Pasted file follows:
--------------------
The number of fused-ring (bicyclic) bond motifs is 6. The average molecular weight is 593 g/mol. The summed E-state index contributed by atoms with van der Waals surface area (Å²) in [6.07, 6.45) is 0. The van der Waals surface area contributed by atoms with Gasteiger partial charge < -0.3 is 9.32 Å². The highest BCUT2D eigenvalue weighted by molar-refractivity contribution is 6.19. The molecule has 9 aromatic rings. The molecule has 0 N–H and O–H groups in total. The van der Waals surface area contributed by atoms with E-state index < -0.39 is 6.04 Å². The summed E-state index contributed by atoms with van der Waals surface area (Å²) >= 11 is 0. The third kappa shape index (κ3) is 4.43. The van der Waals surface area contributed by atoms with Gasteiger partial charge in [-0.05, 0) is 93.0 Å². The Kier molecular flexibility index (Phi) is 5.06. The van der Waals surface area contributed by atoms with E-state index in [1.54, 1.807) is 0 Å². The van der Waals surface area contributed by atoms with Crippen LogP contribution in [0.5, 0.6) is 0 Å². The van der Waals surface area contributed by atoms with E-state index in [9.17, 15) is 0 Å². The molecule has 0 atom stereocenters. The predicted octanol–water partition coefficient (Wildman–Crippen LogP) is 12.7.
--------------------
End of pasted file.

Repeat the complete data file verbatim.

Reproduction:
The number of fused-ring (bicyclic) bond motifs is 6. The average molecular weight is 593 g/mol. The summed E-state index contributed by atoms with van der Waals surface area (Å²) in [6.07, 6.45) is 0. The van der Waals surface area contributed by atoms with Gasteiger partial charge < -0.3 is 9.32 Å². The highest BCUT2D eigenvalue weighted by molar-refractivity contribution is 6.19. The molecule has 9 aromatic rings. The molecule has 0 N–H and O–H groups in total. The van der Waals surface area contributed by atoms with E-state index < -0.39 is 6.04 Å². The summed E-state index contributed by atoms with van der Waals surface area (Å²) >= 11 is 0. The third kappa shape index (κ3) is 4.43. The van der Waals surface area contributed by atoms with Gasteiger partial charge in [-0.05, 0) is 93.0 Å². The Kier molecular flexibility index (Phi) is 5.06. The van der Waals surface area contributed by atoms with E-state index in [1.54, 1.807) is 0 Å². The van der Waals surface area contributed by atoms with Crippen LogP contribution in [0.5, 0.6) is 0 Å². The van der Waals surface area contributed by atoms with E-state index in [9.17, 15) is 0 Å². The molecule has 0 atom stereocenters. The predicted octanol–water partition coefficient (Wildman–Crippen LogP) is 12.7.